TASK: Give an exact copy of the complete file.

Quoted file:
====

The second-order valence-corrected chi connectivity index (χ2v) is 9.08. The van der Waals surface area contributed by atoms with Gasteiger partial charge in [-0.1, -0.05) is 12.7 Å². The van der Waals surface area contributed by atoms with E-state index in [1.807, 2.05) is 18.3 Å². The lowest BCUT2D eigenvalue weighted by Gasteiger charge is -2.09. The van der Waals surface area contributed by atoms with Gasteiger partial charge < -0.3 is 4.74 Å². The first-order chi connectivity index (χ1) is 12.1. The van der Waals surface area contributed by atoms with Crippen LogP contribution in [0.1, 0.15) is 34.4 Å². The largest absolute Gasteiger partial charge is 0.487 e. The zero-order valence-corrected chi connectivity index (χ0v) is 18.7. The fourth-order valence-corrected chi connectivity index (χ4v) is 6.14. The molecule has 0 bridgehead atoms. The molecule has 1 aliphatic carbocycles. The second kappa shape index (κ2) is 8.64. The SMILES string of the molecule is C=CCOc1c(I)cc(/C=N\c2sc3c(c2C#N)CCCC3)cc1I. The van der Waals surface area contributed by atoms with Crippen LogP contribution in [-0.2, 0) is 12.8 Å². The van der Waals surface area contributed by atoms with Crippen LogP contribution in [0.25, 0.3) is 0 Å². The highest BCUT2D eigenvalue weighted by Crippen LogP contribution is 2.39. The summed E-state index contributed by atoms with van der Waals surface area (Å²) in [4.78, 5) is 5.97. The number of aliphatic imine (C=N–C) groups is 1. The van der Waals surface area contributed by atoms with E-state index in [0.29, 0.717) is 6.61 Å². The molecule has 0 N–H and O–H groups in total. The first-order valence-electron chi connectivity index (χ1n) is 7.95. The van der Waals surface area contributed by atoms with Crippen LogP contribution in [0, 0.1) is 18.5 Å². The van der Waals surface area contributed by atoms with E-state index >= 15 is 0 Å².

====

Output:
The second-order valence-corrected chi connectivity index (χ2v) is 9.08. The van der Waals surface area contributed by atoms with Gasteiger partial charge in [-0.1, -0.05) is 12.7 Å². The van der Waals surface area contributed by atoms with E-state index in [1.807, 2.05) is 18.3 Å². The lowest BCUT2D eigenvalue weighted by Gasteiger charge is -2.09. The van der Waals surface area contributed by atoms with Gasteiger partial charge < -0.3 is 4.74 Å². The first-order chi connectivity index (χ1) is 12.1. The van der Waals surface area contributed by atoms with Crippen LogP contribution in [0.1, 0.15) is 34.4 Å². The largest absolute Gasteiger partial charge is 0.487 e. The zero-order valence-corrected chi connectivity index (χ0v) is 18.7. The fourth-order valence-corrected chi connectivity index (χ4v) is 6.14. The molecule has 0 bridgehead atoms. The molecule has 1 aliphatic carbocycles. The second kappa shape index (κ2) is 8.64. The SMILES string of the molecule is C=CCOc1c(I)cc(/C=N\c2sc3c(c2C#N)CCCC3)cc1I. The van der Waals surface area contributed by atoms with Crippen LogP contribution in [-0.2, 0) is 12.8 Å². The van der Waals surface area contributed by atoms with Crippen LogP contribution in [0.25, 0.3) is 0 Å². The highest BCUT2D eigenvalue weighted by Crippen LogP contribution is 2.39. The summed E-state index contributed by atoms with van der Waals surface area (Å²) in [4.78, 5) is 5.97. The number of aliphatic imine (C=N–C) groups is 1. The van der Waals surface area contributed by atoms with E-state index in [0.29, 0.717) is 6.61 Å². The molecule has 0 N–H and O–H groups in total. The first-order valence-electron chi connectivity index (χ1n) is 7.95. The van der Waals surface area contributed by atoms with Crippen LogP contribution in [0, 0.1) is 18.5 Å². The van der Waals surface area contributed by atoms with E-state index >= 15 is 0 Å².